Friday, April 19, 2013

Tornado Watch until 10 P.M.




















A Tornado Watch is in effect for all of central Virginia until 10 P.M.  A strong cold front moving in from the west will produce thunderstorms that are capable of producing damaging winds, hail and isolated tornadoes.  A Tornado Watch means severe weather is possible in and near the watch area. 

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Tuesday, March 5, 2013

Quick update on the approaching storm...

My thoughts haven't changed at all regarding the impending storm.  Rain will increase in coverage and intensity across the region tonight.  Tomorrow, the rain will eventually mix with and change to wet snow, although rain could mix in through the afternoon from Metro RIC and points east. 

Accumulation in the Metro will be minimal at best.  With luck, the Metro might get an inch or two, but I wouldn't be surprised to see many places from Metro RIC south without any snow on the ground.  The farther north and west you go, the greater the risk of significant snowfall, particularly north and west of a line from Ashland to central Goochland.  The winners in all this (for snow lovers) will be the favored areas from Charlottesville up through the Shenandoah Valley and north to DC.

Thoughts on the upcoming storm...

The much anticipated storm will be begin exerting its influence on our area later today.  It looks like some rain will move into the area by later in the afternoon and will increase in both coverage and intensity at night.  As much colder air aloft moves into the region, we'll see the rain changing to wet snow during Wednesday morning and midday from west to east.  The snow will have a tough time accumulating due to surface temperatures above freezing and the increasing March sun angle.  While it will snow in Richmond, I'm not confident we'll see much in the way of accumulation.  Besides a northward trend in the model storm tracks, several other things just aren't lining up to make this a significant event in the Metro.  The storm track is certainly critical and the northward trend (coming over south/central VA) means marine air will get drawn in, and areas east of Richmond will likely see more rain mixed in during the afternoon.  We've been focused on the potential for strong "lift" in the atmosphere, but the model data indicates much of this will be earlier Wednesday in the Metro, before it's cold enough to really get any snow going.  Wet bulb temperatures (a parameter often used in situations like this to determine precipitation type in March/April) are hovering above freezing on the model data.  When looking at atmospheric charts at the 850 millibar level (approximately 5000 feet), heavy snow typically falls on the northwest side of the 850 low.  This tracks over us, indicating the greatest chance for significant accumulation will likely be well north and west of Richmond.  Many folks look to the 850 mb temperature and whether it is at or below freezing to determine precipitation type.  This is usually a good indicator, and the 850 mb temperature dips below zero (C) in the Metro during the afternoon, so I definitely think snow will fall.  It's just that accumulation may be hard to come by, especially during the daylight hours, even though it could be a heavy wet snow for a period.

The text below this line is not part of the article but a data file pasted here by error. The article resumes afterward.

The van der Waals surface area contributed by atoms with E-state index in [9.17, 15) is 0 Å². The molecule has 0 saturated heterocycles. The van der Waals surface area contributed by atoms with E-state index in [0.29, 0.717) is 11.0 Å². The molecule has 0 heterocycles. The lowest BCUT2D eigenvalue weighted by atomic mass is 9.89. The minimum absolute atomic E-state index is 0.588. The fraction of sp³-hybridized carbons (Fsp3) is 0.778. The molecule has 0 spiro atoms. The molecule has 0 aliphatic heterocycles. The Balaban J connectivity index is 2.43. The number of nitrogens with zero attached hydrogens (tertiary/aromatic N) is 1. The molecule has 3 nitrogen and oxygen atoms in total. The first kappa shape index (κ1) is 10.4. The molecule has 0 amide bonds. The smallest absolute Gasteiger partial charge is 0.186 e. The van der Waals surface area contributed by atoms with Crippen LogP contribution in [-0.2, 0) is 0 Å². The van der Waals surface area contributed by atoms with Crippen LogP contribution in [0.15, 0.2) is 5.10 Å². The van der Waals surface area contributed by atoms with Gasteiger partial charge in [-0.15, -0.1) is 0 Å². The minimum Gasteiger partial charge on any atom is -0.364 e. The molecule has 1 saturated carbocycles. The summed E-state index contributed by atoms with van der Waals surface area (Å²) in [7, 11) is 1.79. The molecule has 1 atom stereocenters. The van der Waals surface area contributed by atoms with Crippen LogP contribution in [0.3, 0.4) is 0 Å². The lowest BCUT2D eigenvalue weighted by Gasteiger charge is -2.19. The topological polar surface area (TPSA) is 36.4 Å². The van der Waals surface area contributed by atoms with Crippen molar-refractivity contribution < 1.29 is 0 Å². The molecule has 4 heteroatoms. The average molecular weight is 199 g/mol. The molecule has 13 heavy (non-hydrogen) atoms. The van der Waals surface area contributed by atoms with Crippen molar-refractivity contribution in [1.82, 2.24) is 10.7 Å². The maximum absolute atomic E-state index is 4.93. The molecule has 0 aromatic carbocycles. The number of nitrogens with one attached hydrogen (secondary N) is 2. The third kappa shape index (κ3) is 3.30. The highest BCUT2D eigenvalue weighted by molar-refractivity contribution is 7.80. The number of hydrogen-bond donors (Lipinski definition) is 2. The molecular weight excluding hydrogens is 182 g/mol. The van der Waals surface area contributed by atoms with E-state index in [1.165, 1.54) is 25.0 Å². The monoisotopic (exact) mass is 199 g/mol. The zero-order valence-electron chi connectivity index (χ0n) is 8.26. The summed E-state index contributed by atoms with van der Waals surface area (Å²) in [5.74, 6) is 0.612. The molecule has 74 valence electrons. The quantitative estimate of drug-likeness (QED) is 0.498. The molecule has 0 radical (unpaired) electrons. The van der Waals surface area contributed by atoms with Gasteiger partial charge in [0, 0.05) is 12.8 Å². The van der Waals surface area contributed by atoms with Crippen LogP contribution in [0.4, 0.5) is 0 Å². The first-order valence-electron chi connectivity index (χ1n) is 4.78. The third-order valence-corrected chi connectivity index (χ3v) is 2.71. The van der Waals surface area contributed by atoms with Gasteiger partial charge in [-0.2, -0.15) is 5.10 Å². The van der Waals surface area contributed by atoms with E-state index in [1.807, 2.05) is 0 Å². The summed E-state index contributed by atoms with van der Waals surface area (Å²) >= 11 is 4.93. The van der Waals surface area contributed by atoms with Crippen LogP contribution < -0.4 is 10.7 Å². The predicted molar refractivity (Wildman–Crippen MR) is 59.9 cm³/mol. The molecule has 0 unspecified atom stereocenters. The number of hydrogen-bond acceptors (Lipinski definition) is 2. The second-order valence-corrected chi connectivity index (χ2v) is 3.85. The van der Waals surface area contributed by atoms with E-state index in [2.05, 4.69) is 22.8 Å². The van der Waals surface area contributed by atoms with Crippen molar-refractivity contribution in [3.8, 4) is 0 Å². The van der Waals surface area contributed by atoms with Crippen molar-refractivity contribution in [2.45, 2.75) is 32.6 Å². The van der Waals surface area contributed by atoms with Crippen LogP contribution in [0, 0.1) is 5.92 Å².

All said and done, there will be a huge difference in snowfall amounts from southern Virginia up through the Shenandoah Valley (where 12"+ are possible).  There may be a very sharp line between virtually no snowfall accumulation and a quite a bit.  While this line has a better chance of shifting north and west, there's always the possibility that things could shift in the other direction.  I just don't think it's likely at this time. 

Below is a map which summarizes my thoughts.  My best bet in Metro Richmond is 1 to as much as 3 inches, with much more north and west.  Southern Virginia could end up losing out entirely...that is, if you are hoping for snow!